Music in the Round #37 Page 2
In fact, I like every one of these products. They've convinced me that I need the added reassurance of the firm connections they offer. At one end of the spectrum, the PPC Locking cable is ideal for those who frequently swap out equipment. Just use them as ordinary HDMI cables that are a lot less likely to lose connection. At the other end is the Blue Echo hd EZ lock. I'm certain (I haven't tried it) that I could hang my Blu-ray player from an hd EZ locked HDMI cable, as long as the cable itself was up to the task. Probably the best choice for most people are the Gefen and Xantech cables, with which I, for one, am replacing all of my HDMI connections. Never again will I have to wiggle or reseat an HDMI cable.
Neptune Audio neptuneEQ
Except for those rare listening rooms that have been designed by acoustical engineers, I think room equalization is virtually essential for the reproduction of multichannel recordings. I've used the room-EQ systems made by Audyssey, Meridian, Rives, and TacT, all of which use various implementations of multiple parametric filters. With parametric filters, the frequency, Q (sharpness), and magnitude of the boost/cut are independently tuneable.
Neptune Audio's neptuneEQ ($3995) is different. It has an eight-channel graphic equalizer with fixed frequency and Q for each of its filters (30 filters spaced at 1/3-octave intervals on the seven main channels; 20 spaced at 1/6-octave intervals on the ".1" channel, footnote 1). This at first made me a bit leery, but two other features were attractive. First, the neptuneEQ requires no external devices other than a microphone (provided). Second, it directly implements corrections for channel levels and distances. This makes it ideal for those using a multichannel analog preamplifier with few or no controls for these parameters. Think of the neptuneEQ as a room equalizer bundled with a DSP version of the erstwhile Outlaw Audio ICBM (see my review in the December 2003 Stereophile). Currently, I'm enjoying Parasound's P-7 preamplifier as the center of my system; the neptuneEQ seemed an entirely apt partner.
Because the neptuneEQ operates in the digital domain, it includes A/D conversion of the analog inputs and D/A conversion to its analog outputs, both at 24-bits/96kHz. RCA (unbalanced) and XLR (balanced) connections are provided. The neptuneEQ can be automatically set using its microphone, then manually tuned. In addition to equalization, the neptuneEQ also controls bass management (a 4th-order Linkwitz-Riley crossover at the same frequency), and provides settings for channel level and delay. Again, all of these can be automatically set and manually modified. In addition, the neptuneEQ has tone-control options, and several preprogrammed modes that are, essentially, tone-control presets. All in all, the neptuneEQ provides all the bells and whistles that would be lacking in a system based on a straight-through analog preamp instead of a digital preamplifier-processor.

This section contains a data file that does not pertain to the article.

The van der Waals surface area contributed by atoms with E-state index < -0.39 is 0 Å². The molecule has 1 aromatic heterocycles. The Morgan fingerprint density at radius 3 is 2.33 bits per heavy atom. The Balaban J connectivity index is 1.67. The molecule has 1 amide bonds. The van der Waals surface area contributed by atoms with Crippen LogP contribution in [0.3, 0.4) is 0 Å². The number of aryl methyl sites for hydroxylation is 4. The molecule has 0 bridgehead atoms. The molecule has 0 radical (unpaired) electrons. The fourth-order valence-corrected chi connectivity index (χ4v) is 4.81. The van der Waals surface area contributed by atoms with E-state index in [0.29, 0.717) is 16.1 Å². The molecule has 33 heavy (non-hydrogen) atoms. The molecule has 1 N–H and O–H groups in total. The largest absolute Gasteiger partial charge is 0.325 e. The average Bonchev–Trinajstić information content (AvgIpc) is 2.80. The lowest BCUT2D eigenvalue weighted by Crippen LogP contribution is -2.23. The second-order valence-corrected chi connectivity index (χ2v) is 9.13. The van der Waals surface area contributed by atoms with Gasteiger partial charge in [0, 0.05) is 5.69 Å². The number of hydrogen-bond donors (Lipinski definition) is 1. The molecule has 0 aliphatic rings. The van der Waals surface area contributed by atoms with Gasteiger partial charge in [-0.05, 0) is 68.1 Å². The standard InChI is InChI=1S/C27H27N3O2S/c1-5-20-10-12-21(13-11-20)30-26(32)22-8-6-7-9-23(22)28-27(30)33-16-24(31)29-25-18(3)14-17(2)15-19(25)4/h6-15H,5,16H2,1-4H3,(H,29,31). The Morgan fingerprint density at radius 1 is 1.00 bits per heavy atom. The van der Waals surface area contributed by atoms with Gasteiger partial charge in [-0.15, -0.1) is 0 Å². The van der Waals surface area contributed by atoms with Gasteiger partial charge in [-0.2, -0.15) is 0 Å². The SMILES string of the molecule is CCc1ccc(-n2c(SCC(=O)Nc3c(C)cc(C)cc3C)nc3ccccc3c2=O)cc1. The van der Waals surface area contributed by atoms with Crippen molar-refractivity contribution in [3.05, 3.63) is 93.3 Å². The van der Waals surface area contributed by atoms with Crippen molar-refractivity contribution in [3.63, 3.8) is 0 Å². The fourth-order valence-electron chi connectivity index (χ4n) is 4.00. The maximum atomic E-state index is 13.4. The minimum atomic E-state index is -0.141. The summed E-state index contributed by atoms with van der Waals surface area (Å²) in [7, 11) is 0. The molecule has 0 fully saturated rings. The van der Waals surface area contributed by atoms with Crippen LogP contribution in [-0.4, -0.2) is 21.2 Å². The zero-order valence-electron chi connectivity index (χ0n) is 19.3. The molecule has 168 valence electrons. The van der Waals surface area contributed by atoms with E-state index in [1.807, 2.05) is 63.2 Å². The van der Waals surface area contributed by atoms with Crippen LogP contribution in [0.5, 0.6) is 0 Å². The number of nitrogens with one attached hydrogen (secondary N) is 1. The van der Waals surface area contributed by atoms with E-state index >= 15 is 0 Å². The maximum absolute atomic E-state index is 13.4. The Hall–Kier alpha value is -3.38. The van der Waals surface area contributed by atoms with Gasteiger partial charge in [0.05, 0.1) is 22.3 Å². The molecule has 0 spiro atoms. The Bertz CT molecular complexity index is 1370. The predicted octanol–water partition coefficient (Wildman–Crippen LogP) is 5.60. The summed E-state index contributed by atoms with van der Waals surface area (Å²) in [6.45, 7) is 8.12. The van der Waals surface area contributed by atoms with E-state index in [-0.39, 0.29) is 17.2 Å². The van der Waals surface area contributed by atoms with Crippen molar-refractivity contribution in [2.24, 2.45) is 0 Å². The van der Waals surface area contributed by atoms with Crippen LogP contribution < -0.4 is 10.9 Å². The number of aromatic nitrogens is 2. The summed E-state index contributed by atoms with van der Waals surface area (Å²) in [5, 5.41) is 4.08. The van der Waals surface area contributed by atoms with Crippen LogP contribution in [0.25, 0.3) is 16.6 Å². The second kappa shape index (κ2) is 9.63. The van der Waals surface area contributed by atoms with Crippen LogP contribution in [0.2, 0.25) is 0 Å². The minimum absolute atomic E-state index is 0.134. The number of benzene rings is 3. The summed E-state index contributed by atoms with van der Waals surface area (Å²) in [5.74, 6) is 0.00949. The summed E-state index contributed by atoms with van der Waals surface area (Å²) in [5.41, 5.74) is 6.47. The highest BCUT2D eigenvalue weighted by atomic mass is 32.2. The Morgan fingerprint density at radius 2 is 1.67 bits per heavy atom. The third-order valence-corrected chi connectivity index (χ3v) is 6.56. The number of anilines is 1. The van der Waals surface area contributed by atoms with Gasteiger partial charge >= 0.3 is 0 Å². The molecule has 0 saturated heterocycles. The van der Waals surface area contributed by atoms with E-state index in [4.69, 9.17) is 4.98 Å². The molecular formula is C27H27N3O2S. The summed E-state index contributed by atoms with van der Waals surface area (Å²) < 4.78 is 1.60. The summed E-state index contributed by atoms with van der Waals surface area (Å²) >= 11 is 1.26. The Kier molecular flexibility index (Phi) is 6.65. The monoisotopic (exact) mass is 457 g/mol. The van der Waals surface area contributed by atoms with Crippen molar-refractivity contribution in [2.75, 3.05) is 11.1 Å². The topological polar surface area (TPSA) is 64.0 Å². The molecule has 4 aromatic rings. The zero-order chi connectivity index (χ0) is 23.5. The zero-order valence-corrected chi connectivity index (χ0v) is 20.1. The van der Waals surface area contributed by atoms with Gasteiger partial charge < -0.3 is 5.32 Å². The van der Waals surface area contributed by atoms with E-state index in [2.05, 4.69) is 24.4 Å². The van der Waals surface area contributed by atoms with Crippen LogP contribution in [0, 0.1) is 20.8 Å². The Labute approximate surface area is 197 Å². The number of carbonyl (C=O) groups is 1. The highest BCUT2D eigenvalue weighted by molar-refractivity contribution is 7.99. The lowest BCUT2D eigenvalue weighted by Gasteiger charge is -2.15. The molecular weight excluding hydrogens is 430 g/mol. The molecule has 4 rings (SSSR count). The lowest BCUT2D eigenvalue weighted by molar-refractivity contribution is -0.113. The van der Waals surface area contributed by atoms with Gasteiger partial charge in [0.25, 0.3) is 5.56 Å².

I used the neptuneEQ's balanced inputs and outputs to insert it between the Parasound P-7 and my power amplifiers, and followed the instructions for auto setup. I snaked the mike cable through the little beanbag that Neptune provides in lieu of a mike stand, and propped up the mike in an approximation of my listening position. The neptuneEQ's software requires precisely five measurement positions, and prompts the user to move the mike between tests, then to get out of the way. The tone bursts are harsher and louder than I was prepared for, and their sequence surprised me. Not only was each speaker in the system tested for each mike position, but on each pass the neptuneEQ also bounced the tones back and forth between adjacent speaker channels. Even so, the entire procedure went very quickly, in comparison with how long Audyssey's MultEQ Pro took to test for the same number of mike positions. Tests completed, the neptuneEQ performed its calculations and was ready to go in seconds.
Before numerically examining what the neptuneEQ had done, I listened to the results. With test material limited to the front left and right channels, it was apparent that the neptuneEQ hadn't changed the system's tonal characteristics. Compared with the bypass mode, I detected a slight brightening in the treble that aided the clarity of textures with some recordings, and the bass seemed cleaner and tighter, though not by much. I couldn't detect that my JL Audio Fathom f113 subwoofer was doing anything, although its auto-on LED was lit. The neptuneEQ chose to cross over to the sub at 75Hz for all channels, but despite this relatively high setting, the Fathom was always totally unlocalizable by ear. In short, the neptuneEQ did little or no harm to the sound, even while passing the audio signal through three additional circuits: A/D, DSP, and D/A. With multichannel sourcesor, indeed, more demanding two-channel recordingsthe neptuneEQ's presence was most noticeable in how it opened up the soundstage and encouraged me to listen at higher volumes than usual. Why? It must have been the accurate setting of channel levels, speaker distances, and tonal matching of the center and surround speakers.
Footnote 1: For the main channels, the 30 filters (Q=3.65) are at 1/3-octave ISO intervals: 25, 31, 40, 50, 63, 80, 100, 125, 160, 200, 250, 315, 400, 500, 630, and 800Hz, and 1, 1.25, 1.6, 2, 2.5, 3.15, 4, 5, 6.3, 8, 10, 12.5, 16, and 20kHz. For the subwoofer channel, the 20 1/6-octave filters (Q=6) are at 20, 23.9, 25.6, 29.9, 33.4, 37.4, 41.4, 47.2, 53.3, 59.5, 67.1, 75.8, 85.6, 96.6, 109, 123.1, 139, 157, 177.1, and 200Hz.